Social Class Clash: A Dyadic Model of Social Affiliation in Cross-Class and Same-Class Interactions
69 Pages Posted: 3 Oct 2014
Date Written: September 29, 2014
One potential consequence of economic inequality is reduced affiliation between people from different social classes. To investigate this notion, we examine levels of social affiliation – thoughts and behaviors that connect people and promote closeness among interaction partners – of upper- and lower-class people in interpersonal interactions with upper- and lower-class partners. In Study 1, the association between participants’ social class and affiliative behavior varied depending on the social class of their friends: This association was positive with upper-class friends, but negative with lower-class friends. Study 2 revealed a similar pattern among strangers who interacted in the laboratory. Study 3 revealed that this pattern is mediated by perceived similarity: Upper-class actors affiliate more with upper-class partners because they perceive they are more similar to them than lower-class actors, and vice versa for lower-class partners. Study 4 showed that an intervention that boosts perceived similarity to partners from different classes increases affiliation in cross-class interactions: Post-intervention levels of affiliation in cross-class interactions were comparable to pre-intervention levels in same-class interactions. We discuss the implications of the findings for debates about inequality, whether some negative consequences of inequality can be reduced through intervention, and the link between social class and social affiliation.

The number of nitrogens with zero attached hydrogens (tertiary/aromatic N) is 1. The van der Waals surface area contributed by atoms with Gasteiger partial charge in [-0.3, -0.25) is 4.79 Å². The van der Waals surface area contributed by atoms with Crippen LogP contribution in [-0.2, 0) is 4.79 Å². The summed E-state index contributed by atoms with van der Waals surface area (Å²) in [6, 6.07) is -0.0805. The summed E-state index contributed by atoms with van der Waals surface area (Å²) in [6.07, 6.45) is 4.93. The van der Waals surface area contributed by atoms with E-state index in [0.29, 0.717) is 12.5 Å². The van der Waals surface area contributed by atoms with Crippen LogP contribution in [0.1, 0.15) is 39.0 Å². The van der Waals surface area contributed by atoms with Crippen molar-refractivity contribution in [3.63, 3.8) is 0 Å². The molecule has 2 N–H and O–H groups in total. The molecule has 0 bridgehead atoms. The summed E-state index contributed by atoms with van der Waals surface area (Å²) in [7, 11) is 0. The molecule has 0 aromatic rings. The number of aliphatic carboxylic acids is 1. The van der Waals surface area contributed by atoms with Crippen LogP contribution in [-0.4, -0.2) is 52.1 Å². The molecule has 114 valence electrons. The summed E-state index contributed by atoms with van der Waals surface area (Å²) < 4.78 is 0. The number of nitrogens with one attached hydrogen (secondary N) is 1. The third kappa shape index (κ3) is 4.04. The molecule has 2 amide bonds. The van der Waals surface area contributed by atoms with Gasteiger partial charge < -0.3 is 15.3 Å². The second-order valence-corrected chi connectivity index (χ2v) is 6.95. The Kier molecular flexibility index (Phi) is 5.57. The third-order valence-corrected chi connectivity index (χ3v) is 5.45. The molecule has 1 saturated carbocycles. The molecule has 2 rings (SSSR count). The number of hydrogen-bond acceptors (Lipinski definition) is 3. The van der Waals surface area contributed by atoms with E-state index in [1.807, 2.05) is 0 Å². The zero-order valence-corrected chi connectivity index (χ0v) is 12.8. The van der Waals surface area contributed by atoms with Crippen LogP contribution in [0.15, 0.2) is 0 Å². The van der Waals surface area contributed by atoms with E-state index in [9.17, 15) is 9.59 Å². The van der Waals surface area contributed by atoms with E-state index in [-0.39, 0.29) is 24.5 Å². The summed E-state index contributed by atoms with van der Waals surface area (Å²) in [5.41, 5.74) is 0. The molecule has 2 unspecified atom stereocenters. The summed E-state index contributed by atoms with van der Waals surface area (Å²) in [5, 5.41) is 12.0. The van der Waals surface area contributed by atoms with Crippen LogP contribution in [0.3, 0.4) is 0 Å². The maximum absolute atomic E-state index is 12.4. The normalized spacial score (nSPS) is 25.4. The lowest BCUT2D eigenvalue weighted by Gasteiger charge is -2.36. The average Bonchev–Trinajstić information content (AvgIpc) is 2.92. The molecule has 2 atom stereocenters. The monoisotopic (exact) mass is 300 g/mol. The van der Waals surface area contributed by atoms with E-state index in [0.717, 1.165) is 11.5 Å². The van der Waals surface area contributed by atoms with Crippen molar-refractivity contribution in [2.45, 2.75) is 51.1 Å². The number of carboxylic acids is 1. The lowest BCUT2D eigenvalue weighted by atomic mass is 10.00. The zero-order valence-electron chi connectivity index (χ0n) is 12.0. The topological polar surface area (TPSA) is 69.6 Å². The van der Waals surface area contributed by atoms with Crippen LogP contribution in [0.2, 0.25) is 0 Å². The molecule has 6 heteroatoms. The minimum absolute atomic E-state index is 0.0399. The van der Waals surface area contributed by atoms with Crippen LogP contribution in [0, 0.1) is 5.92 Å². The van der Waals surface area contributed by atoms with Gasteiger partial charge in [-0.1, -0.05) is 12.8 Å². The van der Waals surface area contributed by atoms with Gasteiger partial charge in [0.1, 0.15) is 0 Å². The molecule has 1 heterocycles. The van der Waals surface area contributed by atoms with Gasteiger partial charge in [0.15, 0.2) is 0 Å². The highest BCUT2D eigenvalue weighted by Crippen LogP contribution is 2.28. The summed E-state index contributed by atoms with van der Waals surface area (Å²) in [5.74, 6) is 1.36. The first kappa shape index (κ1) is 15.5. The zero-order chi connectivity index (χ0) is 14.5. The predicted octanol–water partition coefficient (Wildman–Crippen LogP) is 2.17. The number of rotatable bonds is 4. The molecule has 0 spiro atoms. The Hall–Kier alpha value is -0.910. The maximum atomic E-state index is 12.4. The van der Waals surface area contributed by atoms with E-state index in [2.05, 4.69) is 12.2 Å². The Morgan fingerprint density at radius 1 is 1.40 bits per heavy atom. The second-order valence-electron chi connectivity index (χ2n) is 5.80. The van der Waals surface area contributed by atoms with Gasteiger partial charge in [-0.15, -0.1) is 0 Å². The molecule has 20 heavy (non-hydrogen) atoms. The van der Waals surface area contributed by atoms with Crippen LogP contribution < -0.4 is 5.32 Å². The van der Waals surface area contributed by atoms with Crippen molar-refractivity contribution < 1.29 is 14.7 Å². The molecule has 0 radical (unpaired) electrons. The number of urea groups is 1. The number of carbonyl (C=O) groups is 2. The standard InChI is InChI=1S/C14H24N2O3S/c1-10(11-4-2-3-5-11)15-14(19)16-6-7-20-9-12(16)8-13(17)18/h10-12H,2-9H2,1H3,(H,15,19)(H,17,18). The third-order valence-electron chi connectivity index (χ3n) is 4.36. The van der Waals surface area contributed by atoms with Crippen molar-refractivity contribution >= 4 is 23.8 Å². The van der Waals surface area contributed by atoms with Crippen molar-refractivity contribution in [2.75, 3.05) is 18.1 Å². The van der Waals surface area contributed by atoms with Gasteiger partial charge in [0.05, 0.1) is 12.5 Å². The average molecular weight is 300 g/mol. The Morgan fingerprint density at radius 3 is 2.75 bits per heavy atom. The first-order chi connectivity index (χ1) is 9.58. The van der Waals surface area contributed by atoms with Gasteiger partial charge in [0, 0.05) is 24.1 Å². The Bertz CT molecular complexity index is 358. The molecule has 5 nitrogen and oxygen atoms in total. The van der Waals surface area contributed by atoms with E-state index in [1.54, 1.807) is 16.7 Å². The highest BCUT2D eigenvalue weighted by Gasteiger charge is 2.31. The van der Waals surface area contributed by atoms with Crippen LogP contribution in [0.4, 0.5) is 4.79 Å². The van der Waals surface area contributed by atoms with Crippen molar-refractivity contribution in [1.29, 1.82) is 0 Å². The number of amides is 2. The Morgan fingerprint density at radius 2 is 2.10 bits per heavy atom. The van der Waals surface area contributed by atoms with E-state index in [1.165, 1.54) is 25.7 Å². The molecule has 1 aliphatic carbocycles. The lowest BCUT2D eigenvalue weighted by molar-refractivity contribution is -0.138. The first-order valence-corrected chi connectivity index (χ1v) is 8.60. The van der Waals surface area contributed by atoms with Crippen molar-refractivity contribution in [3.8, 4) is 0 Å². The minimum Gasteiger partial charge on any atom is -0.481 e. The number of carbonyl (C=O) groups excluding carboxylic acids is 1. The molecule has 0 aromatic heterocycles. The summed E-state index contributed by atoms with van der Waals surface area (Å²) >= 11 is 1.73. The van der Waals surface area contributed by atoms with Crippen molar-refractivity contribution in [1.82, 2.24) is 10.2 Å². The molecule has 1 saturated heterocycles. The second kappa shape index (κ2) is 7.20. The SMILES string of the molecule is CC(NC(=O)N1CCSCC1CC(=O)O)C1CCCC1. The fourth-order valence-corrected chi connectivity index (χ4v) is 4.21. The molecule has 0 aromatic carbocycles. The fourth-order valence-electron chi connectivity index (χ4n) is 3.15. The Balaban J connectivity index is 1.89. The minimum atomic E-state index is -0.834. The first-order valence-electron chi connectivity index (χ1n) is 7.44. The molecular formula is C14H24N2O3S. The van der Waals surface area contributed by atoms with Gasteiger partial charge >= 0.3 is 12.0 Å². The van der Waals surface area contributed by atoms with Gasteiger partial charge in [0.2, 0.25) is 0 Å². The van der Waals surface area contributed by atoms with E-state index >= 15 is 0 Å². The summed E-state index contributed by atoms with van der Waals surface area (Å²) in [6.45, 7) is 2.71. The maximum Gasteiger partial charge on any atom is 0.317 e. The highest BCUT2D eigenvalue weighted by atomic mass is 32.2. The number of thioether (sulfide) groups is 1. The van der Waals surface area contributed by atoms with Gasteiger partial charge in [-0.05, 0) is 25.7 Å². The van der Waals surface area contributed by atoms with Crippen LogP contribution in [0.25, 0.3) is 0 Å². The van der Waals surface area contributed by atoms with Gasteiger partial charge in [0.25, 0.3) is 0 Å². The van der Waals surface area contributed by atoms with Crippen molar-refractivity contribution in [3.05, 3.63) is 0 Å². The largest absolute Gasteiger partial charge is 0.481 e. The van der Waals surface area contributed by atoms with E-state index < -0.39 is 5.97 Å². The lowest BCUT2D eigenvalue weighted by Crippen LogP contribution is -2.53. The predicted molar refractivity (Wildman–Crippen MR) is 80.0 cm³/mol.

Keywords: social class, socioeconomic status, social affiliation, social interaction
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